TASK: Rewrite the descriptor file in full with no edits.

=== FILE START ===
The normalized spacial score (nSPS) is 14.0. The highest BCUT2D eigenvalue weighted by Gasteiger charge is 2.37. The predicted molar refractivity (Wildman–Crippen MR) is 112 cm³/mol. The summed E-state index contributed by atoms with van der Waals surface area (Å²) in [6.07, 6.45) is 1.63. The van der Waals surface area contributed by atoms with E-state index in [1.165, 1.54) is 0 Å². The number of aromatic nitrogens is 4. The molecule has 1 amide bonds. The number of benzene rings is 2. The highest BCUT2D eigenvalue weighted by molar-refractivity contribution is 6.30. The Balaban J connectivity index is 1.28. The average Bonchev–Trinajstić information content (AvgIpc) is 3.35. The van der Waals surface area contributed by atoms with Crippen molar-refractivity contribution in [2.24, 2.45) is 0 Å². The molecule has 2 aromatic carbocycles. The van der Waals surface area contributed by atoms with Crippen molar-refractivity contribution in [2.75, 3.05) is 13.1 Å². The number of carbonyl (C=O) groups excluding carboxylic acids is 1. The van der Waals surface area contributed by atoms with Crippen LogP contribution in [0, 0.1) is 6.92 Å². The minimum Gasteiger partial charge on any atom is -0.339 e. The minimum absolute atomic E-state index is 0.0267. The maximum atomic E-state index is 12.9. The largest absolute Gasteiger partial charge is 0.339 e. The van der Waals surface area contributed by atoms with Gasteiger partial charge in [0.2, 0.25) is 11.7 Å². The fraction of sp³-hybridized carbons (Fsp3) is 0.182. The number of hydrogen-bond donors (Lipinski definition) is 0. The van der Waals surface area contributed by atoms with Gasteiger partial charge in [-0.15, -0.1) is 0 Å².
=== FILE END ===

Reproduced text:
The normalized spacial score (nSPS) is 14.0. The highest BCUT2D eigenvalue weighted by Gasteiger charge is 2.37. The predicted molar refractivity (Wildman–Crippen MR) is 112 cm³/mol. The summed E-state index contributed by atoms with van der Waals surface area (Å²) in [6.07, 6.45) is 1.63. The van der Waals surface area contributed by atoms with E-state index in [1.165, 1.54) is 0 Å². The number of aromatic nitrogens is 4. The molecule has 1 amide bonds. The number of benzene rings is 2. The highest BCUT2D eigenvalue weighted by molar-refractivity contribution is 6.30. The Balaban J connectivity index is 1.28. The average Bonchev–Trinajstić information content (AvgIpc) is 3.35. The van der Waals surface area contributed by atoms with Crippen molar-refractivity contribution in [2.24, 2.45) is 0 Å². The molecule has 2 aromatic carbocycles. The van der Waals surface area contributed by atoms with Crippen molar-refractivity contribution in [2.75, 3.05) is 13.1 Å². The number of carbonyl (C=O) groups excluding carboxylic acids is 1. The van der Waals surface area contributed by atoms with Crippen LogP contribution in [0, 0.1) is 6.92 Å². The minimum Gasteiger partial charge on any atom is -0.339 e. The minimum absolute atomic E-state index is 0.0267. The maximum atomic E-state index is 12.9. The largest absolute Gasteiger partial charge is 0.339 e. The van der Waals surface area contributed by atoms with Gasteiger partial charge in [0.2, 0.25) is 11.7 Å². The fraction of sp³-hybridized carbons (Fsp3) is 0.182. The number of hydrogen-bond donors (Lipinski definition) is 0. The van der Waals surface area contributed by atoms with Gasteiger partial charge in [-0.15, -0.1) is 0 Å².